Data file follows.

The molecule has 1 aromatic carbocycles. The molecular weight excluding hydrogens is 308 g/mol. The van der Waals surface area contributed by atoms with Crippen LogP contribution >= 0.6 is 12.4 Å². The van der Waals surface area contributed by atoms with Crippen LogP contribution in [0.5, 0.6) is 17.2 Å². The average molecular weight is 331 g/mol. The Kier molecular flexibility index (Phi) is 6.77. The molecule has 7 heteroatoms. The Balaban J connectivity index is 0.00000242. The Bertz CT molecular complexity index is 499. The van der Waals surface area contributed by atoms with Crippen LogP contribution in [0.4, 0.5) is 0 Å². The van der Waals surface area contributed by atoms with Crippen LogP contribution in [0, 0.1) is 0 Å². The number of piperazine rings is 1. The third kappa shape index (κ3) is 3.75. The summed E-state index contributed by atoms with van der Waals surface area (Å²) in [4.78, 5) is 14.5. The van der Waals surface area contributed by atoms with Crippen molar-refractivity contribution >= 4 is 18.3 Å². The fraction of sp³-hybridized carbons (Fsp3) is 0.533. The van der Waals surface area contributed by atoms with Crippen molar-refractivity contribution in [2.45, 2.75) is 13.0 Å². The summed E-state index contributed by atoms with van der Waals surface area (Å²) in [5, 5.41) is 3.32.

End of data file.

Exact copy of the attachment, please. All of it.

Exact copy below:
The molecule has 1 aromatic carbocycles. The molecular weight excluding hydrogens is 308 g/mol. The van der Waals surface area contributed by atoms with Crippen LogP contribution >= 0.6 is 12.4 Å². The van der Waals surface area contributed by atoms with Crippen LogP contribution in [0.5, 0.6) is 17.2 Å². The average molecular weight is 331 g/mol. The Kier molecular flexibility index (Phi) is 6.77. The molecule has 7 heteroatoms. The Balaban J connectivity index is 0.00000242. The Bertz CT molecular complexity index is 499. The van der Waals surface area contributed by atoms with Crippen LogP contribution in [0.4, 0.5) is 0 Å². The van der Waals surface area contributed by atoms with Crippen LogP contribution in [0, 0.1) is 0 Å². The number of piperazine rings is 1. The third kappa shape index (κ3) is 3.75. The summed E-state index contributed by atoms with van der Waals surface area (Å²) in [4.78, 5) is 14.5. The van der Waals surface area contributed by atoms with Crippen molar-refractivity contribution >= 4 is 18.3 Å². The fraction of sp³-hybridized carbons (Fsp3) is 0.533. The van der Waals surface area contributed by atoms with Crippen molar-refractivity contribution in [2.45, 2.75) is 13.0 Å². The summed E-state index contributed by atoms with van der Waals surface area (Å²) in [5, 5.41) is 3.32.